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Commentary: Let cable news bash AIG

  • Story Highlights
  • Brown: Politicians having field day slamming AIG bonuses
  • Late-night comedians also unleashing populist outrage
  • Politicians are right to criticize, but should focus on fixing the problem, she says
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Editor's note: Campbell Brown anchors CNN's "Campbell Brown: No Bias, No Bull" at 8 p.m. ET Mondays through Fridays. She delivered this commentary during the "Cutting through the Bull" segment of Tuesday night's broadcast.

CNN's Campbell Brown says complaining politicians should have known about AIG's bonus plans.

CNN's Campbell Brown says complaining politicians should have known about AIG's bonus plans.

(CNN) -- Monday night, we told you we would be profiling the villains of this crisis, those we think belong in our Rogue's Gallery. But what we are discovering the more we learn about AIG and the more willing we are to take a step back and look at the big picture, it becomes harder to pinpoint exactly where we should be directing our anger.

But that hasn't stopped Washington or the late-night comedians from unleashing as they try to tap into all that populist outrage. Look:

President Obama: "It is hard to understand how derivatives traders at AIG warranted any bonuses, much less $165 million in extra pay. I mean, how do they justify this outrage to the taxpayers who are keeping the company afloat?"

Sen. Chuck Schumer, D-New York: "This is disgraceful. This is unacceptable."

Jay Leno: "You know what AIG stands for? Anybody know? Adventures in greed."

Stephen Colbert: "Our founding fathers knew that when the rights of the people get trampled, we must become a torch and pitchfork-wielding mob empty of all thoughts. An injured, vengeful animal lashing out blindly at shapes and colors. Let's go get AIG!"

You expect Colbert to be over the top. But Iowa's Republican Sen. Chuck Grassley?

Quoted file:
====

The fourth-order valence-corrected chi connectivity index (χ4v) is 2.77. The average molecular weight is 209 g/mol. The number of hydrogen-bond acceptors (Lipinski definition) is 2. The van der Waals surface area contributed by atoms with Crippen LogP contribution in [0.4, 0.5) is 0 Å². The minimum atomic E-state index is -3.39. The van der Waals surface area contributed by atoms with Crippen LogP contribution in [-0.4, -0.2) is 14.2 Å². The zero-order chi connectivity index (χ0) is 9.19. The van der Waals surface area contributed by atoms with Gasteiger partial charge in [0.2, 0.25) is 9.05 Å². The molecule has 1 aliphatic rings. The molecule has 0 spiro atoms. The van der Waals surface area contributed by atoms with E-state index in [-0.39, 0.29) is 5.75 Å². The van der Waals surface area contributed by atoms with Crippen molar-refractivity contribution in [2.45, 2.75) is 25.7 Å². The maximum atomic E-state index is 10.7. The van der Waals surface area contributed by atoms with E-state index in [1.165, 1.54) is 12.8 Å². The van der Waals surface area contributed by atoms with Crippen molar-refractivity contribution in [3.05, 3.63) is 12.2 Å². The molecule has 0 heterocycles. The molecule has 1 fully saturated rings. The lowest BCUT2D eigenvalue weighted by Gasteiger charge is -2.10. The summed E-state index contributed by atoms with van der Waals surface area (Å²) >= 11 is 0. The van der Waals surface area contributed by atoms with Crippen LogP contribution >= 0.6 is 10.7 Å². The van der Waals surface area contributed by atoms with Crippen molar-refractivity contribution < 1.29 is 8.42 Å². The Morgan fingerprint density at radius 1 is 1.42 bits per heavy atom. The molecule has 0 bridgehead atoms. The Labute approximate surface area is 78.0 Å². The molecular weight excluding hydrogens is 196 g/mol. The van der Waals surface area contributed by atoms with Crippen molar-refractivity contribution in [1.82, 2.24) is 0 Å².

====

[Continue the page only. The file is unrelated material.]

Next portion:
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Grassley: "I would suggest the first thing that would make me feel a little bit better towards them, if they'd follow the Japanese example and come before the American people and take that deep bow and say I'm sorry and then either do one of two things, resign or go commit suicide, and in the case of the Japanese, they usually commit suicide before they make any apology."

Without question, all the politicians are right. There are plenty of people at AIG who are plenty deserving of all the outrage, especially when we hear as we did Tuesday that those "retention bonuses" so necessary, they told us, to keep the best and brightest from jumping ship, were actually given to a lot of people who have already flown the coop.

It is the disingenuousness on top of the economic calamity. Enough already. But the disingenuousness is by no means limited to AIG. As has been pointed out time and time again, AIG went public more than a year ago with its plans to give out these bonuses and all the politicians and White House officials doing the screaming and yelling either did know that or should have known that.


Guys, get it together please. We don't need you to feel our pain. We need you to fix this problem, minus the histrionics. Leave that to cable news. Instead, how about you focus on what you're going to do when it is time to write AIG yet another check?

The opinions expressed in this commentary are solely those of Campbell Brown.

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